Jetpack, Fennec and NativeWindow

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Mobile Firefox add-on development is getting more and more relevant. As Firefox for Android steadily adds users and continues to be top-rated on Google’s Play Store we are also seeing increased traffic from millions of Android users on the Add-ons site looking for themes and extensions. We’re even running a contest to get developers interested in writing mobile extensions!

The trouble is, we don’t have that many add-ons, in fact as of this writing there are only currently 122 extensions that are compatible with Firefox for Android. I suspect part of the problem is that Firefox on Android is different:

  • There is no XUL on Android.
  • All addons on Android need to be ‘restartless’.

Needless to say, Mobile Firefox extensions are different, and so some developers may be a bit wary of jumping in with both feet. This post is a guide to show you some of the main capabilities available to you on Android in particular around UI integration and tooling.

Prerequisites

If you want to do Android-oriented development you’re going to need to install the Android SDK in order to get the Android Debug Bridge ( aka ‘adb’ ). Head on over to the Android developer portal and follow their install instructions, and be warned it is a hefty download.

If you don’t have an android device handy, it should be possible to run the Android emulator and install Fennec into it. In practice we’ve found this to be quite slow, using the arm emulator – one workaround might be to use the x86 emulator and x86 builds of Fennec, which are now available.

In both cases, you will need to enable ‘USB Debugging’ in the developer options – if you are running Jelly Bean ( 4.2 ) you will need to first read about the trick to get the developer options to show up in settings.

UI Integration

Integrating with the Firefox for Android ( Fennec ) UI is fundamentally different than with traditional XUL add-ons due to the use of Android’s native UI. To help with this, the Fennec team has provided extension developers with two global objects they can use to do common tasks: BrowserApp and NativeWindow.

BrowserApp is a utility object that allows you to enumerate, fetch, open and close tabs, interact with user preferences and even quit the browser! While there is no exciting UI or system integration here, BrowserApp provides key functionality in a simple and usable way. Some annotated code samples:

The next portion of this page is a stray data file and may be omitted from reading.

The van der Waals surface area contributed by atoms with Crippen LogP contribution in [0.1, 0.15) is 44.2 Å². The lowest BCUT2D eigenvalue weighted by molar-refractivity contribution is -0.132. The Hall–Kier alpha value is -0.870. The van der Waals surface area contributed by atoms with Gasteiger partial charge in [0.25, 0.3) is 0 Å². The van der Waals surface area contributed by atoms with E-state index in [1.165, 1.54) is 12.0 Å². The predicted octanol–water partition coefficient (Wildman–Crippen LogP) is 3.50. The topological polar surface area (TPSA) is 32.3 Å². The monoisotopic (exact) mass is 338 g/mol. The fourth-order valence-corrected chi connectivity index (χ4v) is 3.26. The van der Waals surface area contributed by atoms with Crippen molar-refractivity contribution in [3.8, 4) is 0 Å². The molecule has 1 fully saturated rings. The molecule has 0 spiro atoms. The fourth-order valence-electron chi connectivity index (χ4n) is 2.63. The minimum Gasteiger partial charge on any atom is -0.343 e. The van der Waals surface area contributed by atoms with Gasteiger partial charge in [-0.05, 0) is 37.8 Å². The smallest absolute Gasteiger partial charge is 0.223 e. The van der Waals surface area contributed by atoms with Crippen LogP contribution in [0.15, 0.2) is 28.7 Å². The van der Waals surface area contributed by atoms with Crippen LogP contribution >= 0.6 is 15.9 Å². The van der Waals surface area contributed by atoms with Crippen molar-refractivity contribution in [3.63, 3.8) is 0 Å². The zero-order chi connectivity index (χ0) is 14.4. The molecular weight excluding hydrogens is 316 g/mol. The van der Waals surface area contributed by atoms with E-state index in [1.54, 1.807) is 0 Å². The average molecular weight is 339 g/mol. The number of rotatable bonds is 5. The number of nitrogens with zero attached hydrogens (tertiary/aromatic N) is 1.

// Add a tab
let tab = BrowserApp.addTab();
 
// Log the titles of all open tabs
function logTabTitles(window) {
  var tabs = window.BrowserApp.tabs;
  tabs.forEach(function(tab) {
    window.console.log(tab.window.document.title);
  });
}
 
// Listening for tab events
function watchTab(aEvent) {
  // the target is a XUL browser element
  let browser = aEvent.target;
}
 
BrowserApp.deck.addEventListener("TabOpen", watchTab, false);
BrowserApp.deck.addEventListener("TabClose", watchTab, false);
BrowserApp.deck.addEventListener("TabSelect", watchTab, false);

More examples and documentation can be found on MDN.

NativeWindow is where all the cool kids hang out.

NativeWindow’s primary purpose is to allow developers to easily extend Fennec’s UI, via four key utilities:

  • menu: add items to Fennec’s main menu
  • doorhanger: user interactions via native doorhanger UI
  • contextmenus: exactly what you think it is
  • toast: not bread-related, but instead a light-weight way of doing native in-app notifications.
// Add a menu item
menuID = NativeWindow.menu.add(label, icon, callback);
 
// Show a doorhanger
NativeWindow.doorhanger.show(message, value, buttons, tabID, options);
 
// add a context menu item
menuID = NativeWindow.contextmenu.add(label, selector, callback);
 
// show a 'toast' notification 
NativeWindow.toast.show(message, duration);

Using the Add-on SDK

The Add-on SDK, which has built-in support for running and testing extensions with a device, as well as Fennec support for most relevant SDK modules. The great thing about this that if you are used to using the SDK, most modules will work as expected. For a complete of what is and isn’t supported, please see the documentation.

Deployment: just use cfx! You will need to add some mobile specific arguments to your cfx command-line though. To help with this, I’ve written a quick UNIX shell script that should help:

#!/bin/bash
 
cfx -b /usr/local/bin/adb --mobile-app=fennec --app=fennec-on-device --force-mobile -v -o $1

The above command-line assumes you are using a Firefox nightly build on your android device, other options include firefox, firefox_beta and fennec_aurora.

While there is no built-in support for NativeWindow in the SDK, it is pretty simple to get access to it and mix and match NativeWindow’s capabilities with those included already in the SDK:

// get a global window reference
const utils = require('api-utils/window/utils');
const recent = utils.getMostRecentBrowserWindow();
 
// show a Toast notification
recent.NativeWindow.toast.show("Hello world!", "short");

For more extensive examples of mixing the SDK with NativeWindow calls, check out my ‘Fennec+’ example extension on Github.

Click on the thumbnail to open a gallery in a new tab.

The Bare-bones Approach